In Lebanon, the despair of refugees forced by conflict to flee their homes in neighbouring Syria is all-consuming. They have found shelter wherever they can – in makeshift camps beside rubbish dumps or bedding down in disused factories – but yearn for the lives they have been forced to abandon.
We are sitting around watching the Syrian crisis, while evil is allowed to flourish. Dr. Sima Barmania tells us why this is unacceptable, and has a conversation with one of Assad’s old teachers, Dr. Mousa Al Kurdi.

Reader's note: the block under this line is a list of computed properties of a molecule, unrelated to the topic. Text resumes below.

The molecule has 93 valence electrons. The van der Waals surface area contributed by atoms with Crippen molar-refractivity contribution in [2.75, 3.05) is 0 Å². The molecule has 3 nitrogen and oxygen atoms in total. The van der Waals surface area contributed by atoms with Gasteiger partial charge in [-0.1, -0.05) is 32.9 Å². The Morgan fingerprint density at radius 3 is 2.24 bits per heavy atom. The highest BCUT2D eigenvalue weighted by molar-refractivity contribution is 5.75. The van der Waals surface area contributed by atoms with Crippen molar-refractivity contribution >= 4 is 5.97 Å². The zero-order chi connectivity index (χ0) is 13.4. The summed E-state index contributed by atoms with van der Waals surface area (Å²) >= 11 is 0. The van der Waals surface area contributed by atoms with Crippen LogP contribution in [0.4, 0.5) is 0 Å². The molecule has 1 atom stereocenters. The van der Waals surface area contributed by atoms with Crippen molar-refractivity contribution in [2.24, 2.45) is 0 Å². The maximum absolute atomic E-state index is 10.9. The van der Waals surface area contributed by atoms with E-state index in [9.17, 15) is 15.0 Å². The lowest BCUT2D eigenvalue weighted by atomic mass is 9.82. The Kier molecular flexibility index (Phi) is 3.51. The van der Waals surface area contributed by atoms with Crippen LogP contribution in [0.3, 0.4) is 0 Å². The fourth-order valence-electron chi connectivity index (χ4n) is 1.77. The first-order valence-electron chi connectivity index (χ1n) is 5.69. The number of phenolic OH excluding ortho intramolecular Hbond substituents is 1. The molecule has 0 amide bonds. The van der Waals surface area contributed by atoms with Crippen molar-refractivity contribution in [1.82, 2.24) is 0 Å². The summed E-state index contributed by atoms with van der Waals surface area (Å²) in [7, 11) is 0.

I am no foreign policy expert, and so until now I have refrained from writing anything about Syria. Until now, I have instead confined myself to tweeting my simultaneous senses of frustration, helplessness and anguish about the situation, whilst faithfully following those on Twitter whom I have deemed better placed, either emotionally or intellectually, to comment on this crisis than I. (I have included here a list of Twitter accounts – some contentious, all compelling – that I have found indispensable to my embryonic understanding of what is going on.)
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